Comic-book movies litter the cineplex these days, but none of them look like Wilson. Woody Harrelson plays the title role in this adaptation of Daniel Clowes’s 2010 graphic novella of the same name. It follows the travails of a chatty asshole named Wilson as he goes on a rocky and obsessive journey to revisit his past, reuniting with his former wife (Laura Dern) as they undertake an ill-fated quest to retrieve their daughter (newcomer Isabella Amara, also in the Spider-Man reboot). It’ll be interesting to see if comics’ rise to prominence as a source of intellectual property for Hollywood can boost a story as odd as this one, especially seeing that it’s being directed by the relatively unproven Craig Johnson. Fox Searchlight seems pretty confident about Wilson though, opting to premiere it at Sundance.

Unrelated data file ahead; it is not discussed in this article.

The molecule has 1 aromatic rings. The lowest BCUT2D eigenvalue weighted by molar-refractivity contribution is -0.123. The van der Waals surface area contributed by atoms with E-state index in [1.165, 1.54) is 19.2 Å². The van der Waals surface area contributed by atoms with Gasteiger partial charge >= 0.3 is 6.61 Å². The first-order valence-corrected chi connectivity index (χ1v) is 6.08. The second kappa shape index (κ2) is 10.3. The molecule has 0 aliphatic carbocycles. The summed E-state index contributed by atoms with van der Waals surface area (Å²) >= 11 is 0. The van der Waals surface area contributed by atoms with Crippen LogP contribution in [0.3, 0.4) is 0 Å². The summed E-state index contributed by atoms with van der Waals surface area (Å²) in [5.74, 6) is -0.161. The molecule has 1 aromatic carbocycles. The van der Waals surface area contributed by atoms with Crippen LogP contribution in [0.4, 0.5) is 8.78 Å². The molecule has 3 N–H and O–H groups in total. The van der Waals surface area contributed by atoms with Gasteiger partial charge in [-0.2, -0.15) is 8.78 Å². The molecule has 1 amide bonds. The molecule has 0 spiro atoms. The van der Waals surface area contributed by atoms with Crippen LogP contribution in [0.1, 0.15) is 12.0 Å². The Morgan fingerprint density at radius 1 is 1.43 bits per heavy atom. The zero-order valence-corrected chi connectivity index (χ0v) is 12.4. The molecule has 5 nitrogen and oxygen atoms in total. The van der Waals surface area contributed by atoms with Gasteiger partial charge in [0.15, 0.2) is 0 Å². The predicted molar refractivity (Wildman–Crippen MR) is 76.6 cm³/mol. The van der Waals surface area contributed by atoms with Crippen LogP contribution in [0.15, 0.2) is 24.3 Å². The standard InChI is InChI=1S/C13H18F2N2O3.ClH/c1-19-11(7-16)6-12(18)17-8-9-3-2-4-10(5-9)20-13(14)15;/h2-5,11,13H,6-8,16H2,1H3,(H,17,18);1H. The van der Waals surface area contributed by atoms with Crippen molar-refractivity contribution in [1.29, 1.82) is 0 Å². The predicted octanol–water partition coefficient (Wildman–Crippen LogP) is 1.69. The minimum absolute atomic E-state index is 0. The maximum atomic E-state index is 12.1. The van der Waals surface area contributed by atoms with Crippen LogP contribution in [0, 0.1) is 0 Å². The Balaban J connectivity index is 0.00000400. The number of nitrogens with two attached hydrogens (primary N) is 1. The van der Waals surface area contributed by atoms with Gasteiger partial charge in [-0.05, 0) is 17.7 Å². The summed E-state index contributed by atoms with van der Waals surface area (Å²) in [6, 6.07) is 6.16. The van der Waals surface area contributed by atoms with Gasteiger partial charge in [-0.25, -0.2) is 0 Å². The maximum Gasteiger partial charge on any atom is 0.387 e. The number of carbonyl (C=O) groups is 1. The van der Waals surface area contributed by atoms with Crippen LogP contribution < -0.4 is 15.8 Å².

Ghost in the Shell (March 31)
A big question comes up when you see the trailer for Ghost in the Shell: What is Scarlett Johansson doing in this story about a Japanese manga character? From what little footage that’s been released, the movie looks stunning, but whether or not the production can elegantly handle the whitewashing controversy around it remains to be seen.
The Fate of the Furious (April 14)
The poster for the eighth F&F movie says “Family No More”: Yes, the underlying ethos of the entire franchise (that this ragtag group of car thieves aren’t friends, but a family) is about to be blown up. Vin Diesel’s Dom Toretto is going rogue and betraying the team, opting into a life of crime — well, worse crime — alongside Charlize Theron’s dreadlocked cyber-terrorist.